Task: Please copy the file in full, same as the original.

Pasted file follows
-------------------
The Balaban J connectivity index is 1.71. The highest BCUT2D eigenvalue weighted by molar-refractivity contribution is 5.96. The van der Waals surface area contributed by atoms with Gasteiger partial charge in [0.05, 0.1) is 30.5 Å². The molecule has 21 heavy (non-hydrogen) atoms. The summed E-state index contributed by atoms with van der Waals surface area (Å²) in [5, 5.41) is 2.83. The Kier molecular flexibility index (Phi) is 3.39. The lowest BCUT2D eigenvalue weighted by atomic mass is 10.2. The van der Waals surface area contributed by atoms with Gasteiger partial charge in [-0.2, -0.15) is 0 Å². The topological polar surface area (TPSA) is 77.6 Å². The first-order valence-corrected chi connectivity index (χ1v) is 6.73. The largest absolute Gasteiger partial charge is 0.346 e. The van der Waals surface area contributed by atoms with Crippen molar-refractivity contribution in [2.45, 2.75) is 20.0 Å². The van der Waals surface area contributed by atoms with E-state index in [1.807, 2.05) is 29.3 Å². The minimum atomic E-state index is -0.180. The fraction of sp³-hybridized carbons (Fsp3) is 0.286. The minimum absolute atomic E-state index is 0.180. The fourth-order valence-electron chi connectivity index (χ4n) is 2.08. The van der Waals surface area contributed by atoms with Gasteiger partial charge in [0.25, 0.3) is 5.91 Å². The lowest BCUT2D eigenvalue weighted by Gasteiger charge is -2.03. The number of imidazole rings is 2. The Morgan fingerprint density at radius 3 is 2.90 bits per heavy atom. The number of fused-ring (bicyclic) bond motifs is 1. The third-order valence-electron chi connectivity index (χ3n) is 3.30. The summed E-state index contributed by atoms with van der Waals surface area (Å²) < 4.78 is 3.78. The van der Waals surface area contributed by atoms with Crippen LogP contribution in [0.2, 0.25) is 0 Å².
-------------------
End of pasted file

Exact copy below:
The Balaban J connectivity index is 1.71. The highest BCUT2D eigenvalue weighted by molar-refractivity contribution is 5.96. The van der Waals surface area contributed by atoms with Gasteiger partial charge in [0.05, 0.1) is 30.5 Å². The molecule has 21 heavy (non-hydrogen) atoms. The summed E-state index contributed by atoms with van der Waals surface area (Å²) in [5, 5.41) is 2.83. The Kier molecular flexibility index (Phi) is 3.39. The lowest BCUT2D eigenvalue weighted by atomic mass is 10.2. The van der Waals surface area contributed by atoms with Gasteiger partial charge in [-0.2, -0.15) is 0 Å². The topological polar surface area (TPSA) is 77.6 Å². The first-order valence-corrected chi connectivity index (χ1v) is 6.73. The largest absolute Gasteiger partial charge is 0.346 e. The van der Waals surface area contributed by atoms with Crippen molar-refractivity contribution in [2.45, 2.75) is 20.0 Å². The van der Waals surface area contributed by atoms with E-state index in [1.807, 2.05) is 29.3 Å². The minimum atomic E-state index is -0.180. The fraction of sp³-hybridized carbons (Fsp3) is 0.286. The minimum absolute atomic E-state index is 0.180. The fourth-order valence-electron chi connectivity index (χ4n) is 2.08. The van der Waals surface area contributed by atoms with Gasteiger partial charge in [0.25, 0.3) is 5.91 Å². The lowest BCUT2D eigenvalue weighted by Gasteiger charge is -2.03. The number of imidazole rings is 2. The Morgan fingerprint density at radius 3 is 2.90 bits per heavy atom. The number of fused-ring (bicyclic) bond motifs is 1. The third-order valence-electron chi connectivity index (χ3n) is 3.30. The summed E-state index contributed by atoms with van der Waals surface area (Å²) < 4.78 is 3.78. The van der Waals surface area contributed by atoms with Crippen LogP contribution in [0.2, 0.25) is 0 Å².